The enthusiast with a modest budget would likely prefer to upgrade their turntable in the future rather than buy a completely new deck. These buyers should set their sights on something that offers an easy path to upgrades. An upgrade may consist of replacing a tonearm, cartridge, or needle. Consumers concerned about replacements or enhancements need to be weary of turntables that are purposely designed to make upgrades next to impossible. With some low-end hardware, owners are better off replacing the unit entirely because upgrading is so impractical.
New vs. Used Turntables
Audio turntables are still being produced on a regular basis. This activity has resulted in a thriving market stocked with a plethora of brand new and used systems. When it comes to new turntables, the options generally fall in three price categories.
Most low-end turntables are equipped to the handle the basic task of playing records. Decks in this price range are ideal for novices or those who simply don't have a lot of money to spend. However, they can be a huge disappointment for seasoned Djs because of issues such as low quality sound, poor construction, and inability to upgrade.
In terms of quality, the differences between turntables in the moderately priced and cheap price range can be significant. It is possible to find systems in this category with impressive designs and high-performance features, in addition to the ability to seamlessly accommodate upgrades. The reliability of some moderately priced turntables has made fans out of rookies and experienced record spinners alike.
These turntables obviously cost a pretty penny, but as far as what they can do functionality wise, the sky's the limit. From built-in speakers to gold plated platforms, the look and feel of these units gets more amazing the more money the buyer is willing to spend. Shoppers looking at turntables in this category are encouraged to carefully evaluate their needs and conduct extensive research before making the investment.
Questions to Ask About Used Turntables
A used audio turntable is an also an option, but as with any previously owned electronics, buyers must proceed with caution. When taking the used route, interested parties should ask the seller several questions, including:
- Does it work?
- How old is it?
- How long was it in the seller's possession?
- What was it used for? (professional recording sessions, scratching, etc)
- Does it include original components and accessories?
- What is the condition of the main components?
Buying Audio Turntables on eBay
In addition to a huge selection, eBay offers several ways to find the turntable you're looking for. You can begin by using the main search option on the homepage. Enter "audio turntable" into the search box, and review the listings. For more refined results, use more detail keywords such as "USB-friendly turntable" or "RCA turntable". This method allows you to scan the entire site for what you want based on the keywords you enter. You can also use the Advanced Search function, which lets you get more refined results by basing your search on criteria such as price, location, and condition.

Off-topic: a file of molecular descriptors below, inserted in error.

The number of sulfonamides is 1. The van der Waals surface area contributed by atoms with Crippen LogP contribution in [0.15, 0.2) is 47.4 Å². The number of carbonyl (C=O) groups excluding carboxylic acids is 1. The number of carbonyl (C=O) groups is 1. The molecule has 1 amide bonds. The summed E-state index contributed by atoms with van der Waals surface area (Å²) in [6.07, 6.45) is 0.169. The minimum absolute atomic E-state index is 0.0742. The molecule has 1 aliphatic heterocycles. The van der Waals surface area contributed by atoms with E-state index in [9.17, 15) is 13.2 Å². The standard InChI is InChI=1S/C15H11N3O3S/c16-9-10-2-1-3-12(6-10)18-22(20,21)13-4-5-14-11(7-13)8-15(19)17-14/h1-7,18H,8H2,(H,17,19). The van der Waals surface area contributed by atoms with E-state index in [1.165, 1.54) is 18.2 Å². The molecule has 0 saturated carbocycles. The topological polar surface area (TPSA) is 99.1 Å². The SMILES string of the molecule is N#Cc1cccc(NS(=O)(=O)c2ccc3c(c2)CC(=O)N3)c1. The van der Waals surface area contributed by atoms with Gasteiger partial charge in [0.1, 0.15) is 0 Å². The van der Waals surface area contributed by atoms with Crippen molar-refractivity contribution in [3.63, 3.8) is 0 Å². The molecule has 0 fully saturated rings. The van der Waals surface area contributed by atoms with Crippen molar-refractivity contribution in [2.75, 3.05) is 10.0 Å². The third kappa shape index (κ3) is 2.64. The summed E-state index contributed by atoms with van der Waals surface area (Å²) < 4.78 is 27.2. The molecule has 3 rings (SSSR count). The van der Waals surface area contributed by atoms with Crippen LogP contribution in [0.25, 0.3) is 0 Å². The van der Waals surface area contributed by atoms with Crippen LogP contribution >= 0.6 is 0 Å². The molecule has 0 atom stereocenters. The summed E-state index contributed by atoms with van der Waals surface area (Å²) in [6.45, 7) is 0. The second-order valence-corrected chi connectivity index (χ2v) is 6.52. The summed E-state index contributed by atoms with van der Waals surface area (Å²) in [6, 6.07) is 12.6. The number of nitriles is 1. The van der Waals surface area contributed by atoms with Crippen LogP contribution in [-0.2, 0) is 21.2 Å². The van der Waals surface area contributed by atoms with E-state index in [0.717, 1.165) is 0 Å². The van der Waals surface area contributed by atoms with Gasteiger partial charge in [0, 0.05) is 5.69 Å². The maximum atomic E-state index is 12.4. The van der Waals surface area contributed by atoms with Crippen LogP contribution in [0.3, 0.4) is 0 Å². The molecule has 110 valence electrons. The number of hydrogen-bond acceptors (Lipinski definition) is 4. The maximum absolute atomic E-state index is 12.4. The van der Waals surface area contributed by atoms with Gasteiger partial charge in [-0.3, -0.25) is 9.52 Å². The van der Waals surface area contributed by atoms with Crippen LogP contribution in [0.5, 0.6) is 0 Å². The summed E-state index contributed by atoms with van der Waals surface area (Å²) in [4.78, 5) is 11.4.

The seller community on eBay is comprised of various small businesses and individuals you will have likely never heard of. For this reason alone, it is a good idea to spend some time getting to know the seller you're dealing with. eBay makes this process easy and convenient by allowing you to review the seller's profile for a snapshot of their transaction history. You can also identify potentially good suitors by the "Top Rated" seller label, which indicates that a seller has a long history of providing customers with quality service.
Although it is often associated with a golden era of music, the audio turntable has proven that the value it brings to the table is timeless. An increasing number of recording artists are releasing new albums in vinyl form to broaden their reach to fans and DJs who prefer record spinning over digitised substitutes. Then there is the nostalgia factor associated with the group of people that either have a massive record collection, or fond memories of growing up listening to their favourite tracks on wax. It all adds up to a massive community that is still quite fond of the instrument that has been used to manipulate the sound of music for generations.
While turntables are relatively simple and straightforward in terms of operation, choosing one can be challenging ordeal. You have to take so much to take into account, with everything from construction and cost to features and condition being a big deal. There is a lot to process, but when you know what to look for and where to look, you can find a turntable that fits into whatever musical mastery you have planned.